Until the early- to mid-twentieth century, scientists believed that stars generate energy by shrinking. As stars contracted, it was thought, they would get hotter and hotter, giving off light in the process. This could not be the primary way that stars shine, however. If it were, they would scarcely last a million years, rather than the billions of years in age that we know they are. We now know that stars are fueled by nuclear fusion. Each time fusion takes place, energy is released as a by-product. This energy, expelled into space, is what we see as starlight. The fusion process begins when two hydrogen nuclei smash together to form a particle called the deuteron (a combination of a positive proton and a neutral neutron). Deuterons readily combine with additional protons to form helium. Helium, in turn, can fuse together to form heavier elements, such as carbon. In a typical star, merger after merger takes place until significant quantities of heavy elements are built up.
We must distinguish, at this point, between two different stellar types: Population I and Population ll, the latter being much older than the former. These groups can also be distinguished by their locations. Our galaxy, the Milky Way, is shaped like a flat disk surrounding a central bulge. Whereas Population I stars are found mainly in the galactic disk, Population II stars mostly reside in the central bulge of the galaxy and in the halo surrounding this bulge.
Population II stars date to the early stages of the universe. Formed when the cosmos was filled with hydrogen and helium gases, they initially contained virtually no heavy elements. They shine until their fusible material is exhausted. When Population II stars die, their material is spread out into space. Some of this dust is eventually incorporated into newly formed Population I stars. Though Population I stars consist mostly of hydrogen and helium gas, they also contain heavy elements (heavier than helium), which comprise about 1 or 2 percent of their mass. These heavier materials are fused from the lighter elements that the stars have collected. Thus, Population I stars contain material that once belonged to stars from previous generations. The Sun is a good example of a Population I star.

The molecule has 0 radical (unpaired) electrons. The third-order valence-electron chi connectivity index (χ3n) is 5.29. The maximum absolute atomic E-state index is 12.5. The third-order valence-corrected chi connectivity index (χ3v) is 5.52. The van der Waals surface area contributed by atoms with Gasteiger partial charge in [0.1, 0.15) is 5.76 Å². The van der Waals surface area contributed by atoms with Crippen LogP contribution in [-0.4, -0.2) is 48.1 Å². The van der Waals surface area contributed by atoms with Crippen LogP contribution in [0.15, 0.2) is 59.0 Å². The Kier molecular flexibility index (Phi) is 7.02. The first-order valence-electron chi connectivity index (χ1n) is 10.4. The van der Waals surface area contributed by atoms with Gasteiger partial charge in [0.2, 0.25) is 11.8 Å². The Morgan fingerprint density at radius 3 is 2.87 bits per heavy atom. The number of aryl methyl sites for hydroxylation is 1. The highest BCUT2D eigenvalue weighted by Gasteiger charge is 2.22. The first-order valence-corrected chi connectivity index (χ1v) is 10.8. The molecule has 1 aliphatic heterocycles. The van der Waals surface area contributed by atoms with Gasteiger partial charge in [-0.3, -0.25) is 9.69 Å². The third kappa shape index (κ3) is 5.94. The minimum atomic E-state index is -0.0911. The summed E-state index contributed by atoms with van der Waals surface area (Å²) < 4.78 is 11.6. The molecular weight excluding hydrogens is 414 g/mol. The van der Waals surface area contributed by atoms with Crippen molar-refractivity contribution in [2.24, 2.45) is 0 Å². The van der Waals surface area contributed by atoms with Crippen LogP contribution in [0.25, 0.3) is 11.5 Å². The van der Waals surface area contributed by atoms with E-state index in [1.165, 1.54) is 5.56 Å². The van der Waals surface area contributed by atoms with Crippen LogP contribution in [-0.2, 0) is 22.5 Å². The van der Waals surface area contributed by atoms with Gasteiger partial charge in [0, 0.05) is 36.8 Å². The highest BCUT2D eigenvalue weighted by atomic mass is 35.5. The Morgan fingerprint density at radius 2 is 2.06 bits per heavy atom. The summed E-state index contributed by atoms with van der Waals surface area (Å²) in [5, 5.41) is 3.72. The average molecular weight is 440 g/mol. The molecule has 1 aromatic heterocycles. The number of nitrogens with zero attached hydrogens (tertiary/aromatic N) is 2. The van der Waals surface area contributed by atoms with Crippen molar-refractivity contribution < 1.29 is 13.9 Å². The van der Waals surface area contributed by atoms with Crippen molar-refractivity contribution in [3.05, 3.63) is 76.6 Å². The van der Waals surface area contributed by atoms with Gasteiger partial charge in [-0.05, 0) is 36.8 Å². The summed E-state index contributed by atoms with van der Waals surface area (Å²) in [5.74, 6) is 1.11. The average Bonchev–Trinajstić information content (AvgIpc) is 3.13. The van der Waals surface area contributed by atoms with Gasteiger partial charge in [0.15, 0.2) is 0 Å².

What will happen when the Sun dies? In several billion years, our mother star will burn much brighter. It will expend more and more of its nuclear fuel, until little is left of its original hydrogen. Then, at some point in the far future, all nuclear reactions in the Sun’s center will cease.
Once the Sun passes into its "postnuclear" phase, it will separate effectively into two different regions: an inner zone and an outer zone. While no more hydrogen fuel will remain in the inner zone, there will be a small amount left in the outer zone. Rapidly, changes will begin to take place that will serve to tear the Sun apart. The inner zone, its nuclear fires no longer burning, will begin to collapse under the influence of its own weight and will contract into a tiny hot core, dense and dim. An opposite fate will await the outer region, a loosely held-together ball of gas. A shock wave caused by the inner zone's contraction will send ripples through the dying star, pushing the stellar exterior's material farther and farther outward. The outer envelope will then grow rapidly, increasing, in a short interval, hundreds of times in size. As it expands, it will cool down by thousands of degrees. Eventually, the Sun will become a red giant star, cool and bright. It will be so large that it will occupy the whole space that used to be the Earth's orbit and so brilliant that it would be able to be seen with the naked eye thousands of light-years away. It will exist that way for millions of years, gradually releasing the material of its outer envelope into space. Finally, nothing will be left of the gaseous exterior of the Sun; all that will remain will be the hot, white core. The Sun will have become a white dwarf star. The core will shrink, giving off the last of its energy, and the Sun will finally die.